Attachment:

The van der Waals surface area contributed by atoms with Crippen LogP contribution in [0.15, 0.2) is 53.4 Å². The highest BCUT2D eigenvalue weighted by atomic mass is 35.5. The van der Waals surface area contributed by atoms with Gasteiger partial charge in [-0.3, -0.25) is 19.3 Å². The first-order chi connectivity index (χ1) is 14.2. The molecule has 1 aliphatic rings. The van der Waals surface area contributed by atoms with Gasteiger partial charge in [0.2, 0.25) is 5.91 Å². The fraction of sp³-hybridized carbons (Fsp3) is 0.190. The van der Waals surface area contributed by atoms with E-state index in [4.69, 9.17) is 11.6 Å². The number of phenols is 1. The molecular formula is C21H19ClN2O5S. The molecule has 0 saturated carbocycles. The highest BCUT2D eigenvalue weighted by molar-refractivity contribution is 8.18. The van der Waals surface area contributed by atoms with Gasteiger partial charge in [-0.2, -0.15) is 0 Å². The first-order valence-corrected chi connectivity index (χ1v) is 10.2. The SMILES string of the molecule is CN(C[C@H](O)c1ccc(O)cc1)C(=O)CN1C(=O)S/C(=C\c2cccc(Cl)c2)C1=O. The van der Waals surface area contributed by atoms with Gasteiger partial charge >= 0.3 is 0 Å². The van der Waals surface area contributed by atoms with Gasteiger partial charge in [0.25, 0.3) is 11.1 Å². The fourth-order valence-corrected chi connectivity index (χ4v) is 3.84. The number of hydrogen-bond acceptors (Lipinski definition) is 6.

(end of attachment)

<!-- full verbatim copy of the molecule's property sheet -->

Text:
The van der Waals surface area contributed by atoms with Crippen LogP contribution in [0.15, 0.2) is 53.4 Å². The highest BCUT2D eigenvalue weighted by atomic mass is 35.5. The van der Waals surface area contributed by atoms with Gasteiger partial charge in [-0.3, -0.25) is 19.3 Å². The first-order chi connectivity index (χ1) is 14.2. The molecule has 1 aliphatic rings. The van der Waals surface area contributed by atoms with Gasteiger partial charge in [0.2, 0.25) is 5.91 Å². The fraction of sp³-hybridized carbons (Fsp3) is 0.190. The van der Waals surface area contributed by atoms with E-state index in [4.69, 9.17) is 11.6 Å². The number of phenols is 1. The molecular formula is C21H19ClN2O5S. The molecule has 0 saturated carbocycles. The highest BCUT2D eigenvalue weighted by molar-refractivity contribution is 8.18. The van der Waals surface area contributed by atoms with Gasteiger partial charge in [-0.2, -0.15) is 0 Å². The first-order valence-corrected chi connectivity index (χ1v) is 10.2. The SMILES string of the molecule is CN(C[C@H](O)c1ccc(O)cc1)C(=O)CN1C(=O)S/C(=C\c2cccc(Cl)c2)C1=O. The van der Waals surface area contributed by atoms with Gasteiger partial charge >= 0.3 is 0 Å². The van der Waals surface area contributed by atoms with Gasteiger partial charge in [0.25, 0.3) is 11.1 Å². The fourth-order valence-corrected chi connectivity index (χ4v) is 3.84. The number of hydrogen-bond acceptors (Lipinski definition) is 6.